Hey, Look! We’re on the Internet!


No, seriously. Christopher Ulmer, a young special-ed teacher from Florida, came and interviewed us for a project he’s working on called Special Books by Special Kids. He’s been traveling the East Coast recording  his encounters with special-needs families along the way.

Here’s a link to the video. Just about all of the kids show up—all except our youngest, who was too wrapped up in video games to be bothered with an interview. Enjoy!

It’s All About Us


I’m so proud of my oldest daughter. All by herself, without telling us, she produced this video for a project in her Aspergers-only school. She doesn’t often tell us what she’s thinking—not uncommon for any 13-year-old girl and even more prevalent with girls on the spectrum—so I was blown away when I saw this.

Different, Not Less

Danes 1So we saw the HBO movie Temple Grandin this weekend. For those who don’t know, that is the name of a professor of animal science at Colorado State University. Her designs for slaughterhouses have revolutionized the beef industry, and she is an outspoken advocate for the humane treatment of cattle. She has become a household name among ranchers and cattle handlers, and her book, Thinking in Pictures, is a best seller.

Temple Grandin has autism. She didn’t speak until she was four. She was expelled from elementary school, and bullied in high school. She hates being touched by anyone, even her mother. She eats only yogurt and Jello. She insists on wearing cowboy shirts and jeans everywhere she goes. She can’t stand loud noises. And she developed a special “squeeze machine” that she used for decades when she would feel overwhelmed or close to melting down.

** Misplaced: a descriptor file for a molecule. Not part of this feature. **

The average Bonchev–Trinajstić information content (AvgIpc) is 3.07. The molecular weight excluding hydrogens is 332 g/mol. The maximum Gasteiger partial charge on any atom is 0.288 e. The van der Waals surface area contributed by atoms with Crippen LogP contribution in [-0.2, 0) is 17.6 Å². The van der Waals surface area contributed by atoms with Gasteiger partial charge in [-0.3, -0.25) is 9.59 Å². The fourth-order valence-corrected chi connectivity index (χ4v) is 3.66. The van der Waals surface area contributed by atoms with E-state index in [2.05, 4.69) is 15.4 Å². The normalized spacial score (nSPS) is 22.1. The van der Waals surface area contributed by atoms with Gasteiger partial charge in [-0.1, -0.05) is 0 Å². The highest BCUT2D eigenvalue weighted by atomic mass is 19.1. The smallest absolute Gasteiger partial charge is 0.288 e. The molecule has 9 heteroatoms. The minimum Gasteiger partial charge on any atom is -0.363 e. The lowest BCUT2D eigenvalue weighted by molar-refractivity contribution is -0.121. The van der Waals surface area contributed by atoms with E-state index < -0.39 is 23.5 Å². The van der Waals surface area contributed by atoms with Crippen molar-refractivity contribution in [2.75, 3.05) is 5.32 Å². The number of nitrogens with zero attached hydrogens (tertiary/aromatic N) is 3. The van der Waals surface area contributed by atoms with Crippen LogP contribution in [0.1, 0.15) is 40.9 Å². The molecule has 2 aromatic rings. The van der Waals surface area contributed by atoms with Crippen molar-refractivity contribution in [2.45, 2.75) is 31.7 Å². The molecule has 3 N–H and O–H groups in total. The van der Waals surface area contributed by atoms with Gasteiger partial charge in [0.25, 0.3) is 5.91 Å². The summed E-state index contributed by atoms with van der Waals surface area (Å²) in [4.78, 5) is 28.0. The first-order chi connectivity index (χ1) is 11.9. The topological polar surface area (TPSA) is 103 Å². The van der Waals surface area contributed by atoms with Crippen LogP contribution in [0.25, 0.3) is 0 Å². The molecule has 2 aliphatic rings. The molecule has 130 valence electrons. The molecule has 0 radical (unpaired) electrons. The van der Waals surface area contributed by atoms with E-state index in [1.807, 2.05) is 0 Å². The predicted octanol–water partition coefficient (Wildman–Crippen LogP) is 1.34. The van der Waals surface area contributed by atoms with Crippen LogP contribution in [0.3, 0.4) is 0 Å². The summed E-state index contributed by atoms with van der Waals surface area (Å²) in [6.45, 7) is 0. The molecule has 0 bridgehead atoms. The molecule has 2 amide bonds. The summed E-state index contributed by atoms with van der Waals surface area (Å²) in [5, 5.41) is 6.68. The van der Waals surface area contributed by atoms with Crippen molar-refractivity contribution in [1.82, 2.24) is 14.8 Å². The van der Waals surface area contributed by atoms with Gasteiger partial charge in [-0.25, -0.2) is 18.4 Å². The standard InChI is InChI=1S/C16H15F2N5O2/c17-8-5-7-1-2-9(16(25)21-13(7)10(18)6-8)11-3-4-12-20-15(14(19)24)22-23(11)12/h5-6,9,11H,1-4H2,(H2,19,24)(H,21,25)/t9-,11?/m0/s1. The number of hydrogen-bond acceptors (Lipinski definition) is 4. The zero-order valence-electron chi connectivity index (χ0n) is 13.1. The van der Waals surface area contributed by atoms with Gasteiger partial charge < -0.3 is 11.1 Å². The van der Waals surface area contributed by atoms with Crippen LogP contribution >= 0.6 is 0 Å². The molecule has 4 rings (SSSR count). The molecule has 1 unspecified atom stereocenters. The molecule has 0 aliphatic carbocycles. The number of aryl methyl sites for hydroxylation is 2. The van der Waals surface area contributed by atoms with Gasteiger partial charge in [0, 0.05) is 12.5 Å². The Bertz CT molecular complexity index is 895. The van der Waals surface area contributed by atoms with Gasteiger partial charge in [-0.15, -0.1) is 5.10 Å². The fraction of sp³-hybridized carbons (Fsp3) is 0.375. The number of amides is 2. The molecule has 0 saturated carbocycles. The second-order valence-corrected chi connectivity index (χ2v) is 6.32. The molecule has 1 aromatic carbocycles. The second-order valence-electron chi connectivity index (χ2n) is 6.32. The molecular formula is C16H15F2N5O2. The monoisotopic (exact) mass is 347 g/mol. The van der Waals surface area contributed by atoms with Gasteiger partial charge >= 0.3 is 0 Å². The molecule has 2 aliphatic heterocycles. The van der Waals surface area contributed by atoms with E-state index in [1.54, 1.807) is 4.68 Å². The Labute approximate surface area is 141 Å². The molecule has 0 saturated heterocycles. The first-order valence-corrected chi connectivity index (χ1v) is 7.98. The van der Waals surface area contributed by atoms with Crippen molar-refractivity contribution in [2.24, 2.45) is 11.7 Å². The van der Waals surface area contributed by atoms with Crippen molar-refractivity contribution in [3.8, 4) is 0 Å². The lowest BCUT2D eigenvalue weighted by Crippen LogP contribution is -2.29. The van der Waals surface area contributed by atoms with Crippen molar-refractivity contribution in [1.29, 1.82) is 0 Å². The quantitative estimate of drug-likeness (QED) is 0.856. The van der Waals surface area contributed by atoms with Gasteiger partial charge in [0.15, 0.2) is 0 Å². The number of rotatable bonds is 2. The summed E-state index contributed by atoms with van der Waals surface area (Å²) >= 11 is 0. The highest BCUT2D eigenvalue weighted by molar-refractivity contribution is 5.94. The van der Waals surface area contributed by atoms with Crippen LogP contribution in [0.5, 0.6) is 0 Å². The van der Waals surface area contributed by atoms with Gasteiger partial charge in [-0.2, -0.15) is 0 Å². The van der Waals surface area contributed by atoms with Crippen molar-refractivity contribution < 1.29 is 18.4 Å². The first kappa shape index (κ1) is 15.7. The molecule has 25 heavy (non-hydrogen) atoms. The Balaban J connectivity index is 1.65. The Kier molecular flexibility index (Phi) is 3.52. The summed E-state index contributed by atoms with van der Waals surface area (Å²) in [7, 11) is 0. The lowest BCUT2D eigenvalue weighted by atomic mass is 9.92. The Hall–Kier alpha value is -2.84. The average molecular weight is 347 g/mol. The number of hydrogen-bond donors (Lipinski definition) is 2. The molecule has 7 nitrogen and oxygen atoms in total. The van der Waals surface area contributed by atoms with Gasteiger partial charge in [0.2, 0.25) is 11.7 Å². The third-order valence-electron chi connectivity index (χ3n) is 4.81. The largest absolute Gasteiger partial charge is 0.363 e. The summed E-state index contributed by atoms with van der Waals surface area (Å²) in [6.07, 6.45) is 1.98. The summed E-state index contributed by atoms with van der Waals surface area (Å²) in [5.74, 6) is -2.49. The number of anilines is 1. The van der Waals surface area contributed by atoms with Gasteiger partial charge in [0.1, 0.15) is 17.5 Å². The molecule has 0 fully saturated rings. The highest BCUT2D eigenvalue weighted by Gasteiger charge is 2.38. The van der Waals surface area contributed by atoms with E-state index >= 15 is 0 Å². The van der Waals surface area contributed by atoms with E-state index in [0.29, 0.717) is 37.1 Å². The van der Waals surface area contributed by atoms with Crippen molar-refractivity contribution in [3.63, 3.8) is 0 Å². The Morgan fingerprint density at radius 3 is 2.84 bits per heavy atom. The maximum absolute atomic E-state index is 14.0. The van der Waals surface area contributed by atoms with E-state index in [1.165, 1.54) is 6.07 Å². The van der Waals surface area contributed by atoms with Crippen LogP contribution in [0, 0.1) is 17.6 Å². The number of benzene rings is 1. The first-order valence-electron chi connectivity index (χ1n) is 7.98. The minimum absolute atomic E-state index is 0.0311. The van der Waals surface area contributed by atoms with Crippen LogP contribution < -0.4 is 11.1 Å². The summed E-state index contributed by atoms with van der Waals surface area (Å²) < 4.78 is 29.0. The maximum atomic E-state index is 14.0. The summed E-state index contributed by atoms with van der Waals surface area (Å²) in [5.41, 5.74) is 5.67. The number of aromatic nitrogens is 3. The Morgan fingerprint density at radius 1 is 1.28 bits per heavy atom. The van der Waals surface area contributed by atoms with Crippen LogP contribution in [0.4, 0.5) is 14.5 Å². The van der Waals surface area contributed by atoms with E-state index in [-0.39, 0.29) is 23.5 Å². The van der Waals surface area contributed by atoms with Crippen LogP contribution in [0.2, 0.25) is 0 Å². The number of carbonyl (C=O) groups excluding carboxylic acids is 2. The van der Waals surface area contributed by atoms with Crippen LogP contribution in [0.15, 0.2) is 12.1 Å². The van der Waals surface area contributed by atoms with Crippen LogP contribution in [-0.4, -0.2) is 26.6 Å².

Katie and I had seen the movie before, but we wanted our older kids to see it this time. We wanted to expose them to someone on the autism spectrum who has made a successful life for herself, someone we consider a true hero in the world of ASD.

The kids enjoyed the movie, and our two oldest were able to see some of their own lives in this woman’s story. But honestly, I think Katie and I learned more than they did. We have been working so hard lately on getting the kids through school assignments, helping them work on their social skills, and managing melt downs that it was good to be able to step back and get a big-picture perspective. Watching the movie’s portrayal of some of the emotional toll that ASD takes on a family was difficult at times, but the tough stuff was overshadowed by the portrait of a young woman who pushed through numerous deficits to find her way in the world and make a real contribution. It also portrayed a mother who simply would not give up. “Different, not less.” That’s how she constantly described her daughter to skeptics and scoffers. She held on to the vision of her girl making it through college and living independently, pursuing a career, and she imparted that kind of determination to her daughter.

This may sound like a feel-good, moral-of-the-story type of movie. And to a certain degree it is. But what it did for me was remind me that all the work we’re doing for our kids has a purpose. It can be so hard just getting through a day sometimes that I can forget how much potential these kids have. The tunnel vision that results from daily battles can make me lose sight of the future that is available to them—a future that is just a bright and promising as any neurotypical child.